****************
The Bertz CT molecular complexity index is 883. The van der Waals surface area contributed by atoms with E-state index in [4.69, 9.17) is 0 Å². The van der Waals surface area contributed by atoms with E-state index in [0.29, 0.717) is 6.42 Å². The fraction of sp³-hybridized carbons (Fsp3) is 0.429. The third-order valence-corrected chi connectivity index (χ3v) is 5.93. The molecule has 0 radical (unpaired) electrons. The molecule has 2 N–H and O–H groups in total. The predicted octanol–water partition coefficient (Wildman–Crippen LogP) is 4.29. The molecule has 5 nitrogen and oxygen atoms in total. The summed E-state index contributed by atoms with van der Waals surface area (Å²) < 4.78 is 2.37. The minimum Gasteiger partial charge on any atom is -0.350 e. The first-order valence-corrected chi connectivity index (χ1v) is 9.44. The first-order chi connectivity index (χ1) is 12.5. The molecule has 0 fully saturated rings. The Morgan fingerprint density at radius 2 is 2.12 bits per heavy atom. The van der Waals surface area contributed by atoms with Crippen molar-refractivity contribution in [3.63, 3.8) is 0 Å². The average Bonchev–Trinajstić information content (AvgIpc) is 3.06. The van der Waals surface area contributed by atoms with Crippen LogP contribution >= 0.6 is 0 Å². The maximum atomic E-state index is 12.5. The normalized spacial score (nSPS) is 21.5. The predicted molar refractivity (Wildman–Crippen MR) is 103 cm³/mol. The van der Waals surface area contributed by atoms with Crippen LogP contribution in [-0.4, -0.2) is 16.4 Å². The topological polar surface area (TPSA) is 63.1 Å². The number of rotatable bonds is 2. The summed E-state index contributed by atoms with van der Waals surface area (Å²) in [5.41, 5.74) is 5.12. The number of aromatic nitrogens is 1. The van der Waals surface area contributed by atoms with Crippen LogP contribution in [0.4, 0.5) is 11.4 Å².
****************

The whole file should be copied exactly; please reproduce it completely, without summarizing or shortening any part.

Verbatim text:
The Bertz CT molecular complexity index is 883. The van der Waals surface area contributed by atoms with E-state index in [4.69, 9.17) is 0 Å². The van der Waals surface area contributed by atoms with E-state index in [0.29, 0.717) is 6.42 Å². The fraction of sp³-hybridized carbons (Fsp3) is 0.429. The third-order valence-corrected chi connectivity index (χ3v) is 5.93. The molecule has 0 radical (unpaired) electrons. The molecule has 2 N–H and O–H groups in total. The predicted octanol–water partition coefficient (Wildman–Crippen LogP) is 4.29. The molecule has 5 nitrogen and oxygen atoms in total. The summed E-state index contributed by atoms with van der Waals surface area (Å²) < 4.78 is 2.37. The minimum Gasteiger partial charge on any atom is -0.350 e. The first-order valence-corrected chi connectivity index (χ1v) is 9.44. The first-order chi connectivity index (χ1) is 12.5. The molecule has 0 fully saturated rings. The Morgan fingerprint density at radius 2 is 2.12 bits per heavy atom. The van der Waals surface area contributed by atoms with Crippen molar-refractivity contribution in [3.63, 3.8) is 0 Å². The average Bonchev–Trinajstić information content (AvgIpc) is 3.06. The van der Waals surface area contributed by atoms with Crippen LogP contribution >= 0.6 is 0 Å². The maximum atomic E-state index is 12.5. The normalized spacial score (nSPS) is 21.5. The predicted molar refractivity (Wildman–Crippen MR) is 103 cm³/mol. The van der Waals surface area contributed by atoms with Crippen LogP contribution in [-0.4, -0.2) is 16.4 Å². The topological polar surface area (TPSA) is 63.1 Å². The number of rotatable bonds is 2. The summed E-state index contributed by atoms with van der Waals surface area (Å²) in [5.41, 5.74) is 5.12. The number of aromatic nitrogens is 1. The van der Waals surface area contributed by atoms with Crippen LogP contribution in [0.4, 0.5) is 11.4 Å².